Lupine Gallery Pink

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Gallery Pink is the most popular perennial garden lupines, growing 18-24 inches tall. Even-colored pink flowers. (Lupinus)

Shipping Shipping begins in late March based on ground temperatures, warmest zones first. Learn More…
Zones 4 - 8
Advantages
Deer Resistant
Deer Resistant
Attract Hummingbirds
Attract Hummingbirds
Light Requirements
Full Sun
Full Sun
Half Sun / Half Shade
Half Sun / Half Shade
Mature Plant Size 18-24" tall, 15-18" wide
Bloom Time Early to mid summer
Size Plant - 3" pot
SKU 2LUP
Everybody loves lupines. And most lupine species are American wildflowers. From coast to coast they are loved...the famous Pacific coast lupines, the Texas Bluebonnet, and the widespread Wild Blue Lupine of the eastern US.

But when it comes to hybrids, there is really only one group--the world-famous Russell Lupines. They were created by crossing several lupine species, most notably blue L. polyphyllus, a native of the Pacific Northwest. By careful hybridization and years of work, a man named George Russell in England perfected the multicolored strains in 1937, and they've been the standards ever since.

The Gallery Hybrids are considered a dwarf form, since many lupines are very tall plants. Gallery Hybrids grow to only about 18 in an endless array of colors and bi-colors.

Growing Lupines These prized plants are not hard to grow, and in fact, many of the wild species are permanent features in wildflower meadows. (See our Individual Species List for seeds of several native species including Texas Bluebonnet.)

The Russell Hybrids are a bit more fussy. They are best where soils are rich and conditions are cool. In zones 4 and 5 they are fine, but considered a short-lived perennial, even in New England. From Zone 6 south, they grow beautifully, but are hard to preserve and should be planted as annuals.

One of my favorite perennial author/experts, Alan Armitage, says, Flowers more perfect than those of the lupine hybrids are difficult to imagine.

SKU 2LUP
Common Name Lupine
Botanical Name Lupinus
Zones 4, 5, 6, 7, 8
Light Requirements Full Sun, Half Sun / Half Shade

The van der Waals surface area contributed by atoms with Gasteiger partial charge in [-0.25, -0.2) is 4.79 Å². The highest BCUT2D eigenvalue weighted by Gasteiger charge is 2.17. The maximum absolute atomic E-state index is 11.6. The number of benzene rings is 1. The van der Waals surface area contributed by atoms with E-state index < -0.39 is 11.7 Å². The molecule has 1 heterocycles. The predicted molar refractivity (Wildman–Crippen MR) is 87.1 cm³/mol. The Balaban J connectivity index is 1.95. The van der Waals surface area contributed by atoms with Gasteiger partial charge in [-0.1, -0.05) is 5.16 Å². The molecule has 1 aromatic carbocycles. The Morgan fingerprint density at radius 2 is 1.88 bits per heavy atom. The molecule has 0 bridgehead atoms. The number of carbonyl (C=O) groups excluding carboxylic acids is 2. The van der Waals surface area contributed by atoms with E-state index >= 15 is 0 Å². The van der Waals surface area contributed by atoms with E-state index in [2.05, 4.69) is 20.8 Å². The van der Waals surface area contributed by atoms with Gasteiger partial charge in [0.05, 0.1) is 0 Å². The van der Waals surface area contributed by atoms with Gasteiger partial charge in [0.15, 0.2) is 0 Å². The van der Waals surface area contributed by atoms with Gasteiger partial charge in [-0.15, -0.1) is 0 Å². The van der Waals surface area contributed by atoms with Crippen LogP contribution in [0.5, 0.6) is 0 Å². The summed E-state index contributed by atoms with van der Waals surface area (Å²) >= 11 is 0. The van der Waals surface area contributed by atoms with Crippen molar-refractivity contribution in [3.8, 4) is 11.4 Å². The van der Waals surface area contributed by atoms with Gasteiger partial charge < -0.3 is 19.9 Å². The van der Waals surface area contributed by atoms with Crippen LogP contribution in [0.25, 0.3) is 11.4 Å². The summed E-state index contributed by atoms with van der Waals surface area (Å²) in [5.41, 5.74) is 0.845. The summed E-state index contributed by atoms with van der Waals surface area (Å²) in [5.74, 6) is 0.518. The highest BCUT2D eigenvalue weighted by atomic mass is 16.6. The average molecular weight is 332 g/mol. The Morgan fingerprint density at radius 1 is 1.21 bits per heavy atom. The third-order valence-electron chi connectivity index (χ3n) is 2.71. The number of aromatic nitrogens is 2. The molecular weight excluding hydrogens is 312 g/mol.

Flower Color Pink
Mature Height 18-24" tall
Estimated Mature Spread 15-18" wide
Bloom Time Early to mid summer
Planting Depth Crown of plant should rest just at or above the soil surface after watering in.
Ships As Potted Plant
Planting Time Spring / Summer
Soil Type Sandy Soil, Loamy Soil, Acidic Soil
Soil Moisture Average, Well Draining
Advantages Deer Resistant, Attract Hummingbirds
Ships to Canada No

Shipping begins in late March based on ground temperatures, warmest zones first.

As soon as your order is placed you will receive a confirmation email. You will receive a second email the day your order ships telling you how it has been sent. Some perennials are shipped as potted plants, some as perennial roots packed in peat.  The ‘Plant Information’ section describes how that item will ship. All perennials and spring-planted bulbs are packaged to withstand shipping and are fully-guaranteed. Please open upon receipt and follow the instructions included.

Perennials and spring-planted bulbs are shipped at the proper planting time for your hardiness zone. Perennial and spring-planted bulb orders will arrive separately from seeds. If your order requires more than one shipment, there is no additional shipping charge. See our shipping information page for approximate ship dates and more detailed information. If you need express shipping or have any questions, please call Customer Service toll-free at (877) 309-7333 or contact us by email.

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American MeadowsLupine Gallery Pink
 
3.0

(based on 1 review)

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Reviewed by 1 customer

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3.0

Passion for lupines

By 

from Baltimore

Comments about American Meadows Lupine Gallery Pink:

Have always craved lupines since seeing them grow wildly in Maine and Germany. But they just didn't take to the mid-Atlantic zone. Pretty much tapped out by July, never bloomed and I don't expect them to make it back next year.

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USDA Hardiness Planting Zones

To determine if a plant is sufficiently cold hardy, the USDA created numbered zones indicating winter low temperatures; the lower the zone number the colder the winter.

  • If the coldest winter temperature expected in your area is -15°F (zone 5) then any plants rated zones 3-5 will survive the winter temperatures in your area.
  • If you live in very warm winter areas (zones 9-11) plants with zones 3-4 ratings are not recommended. The lack of freezing winter temperatures do not provide a time for winter dormancy (rest).

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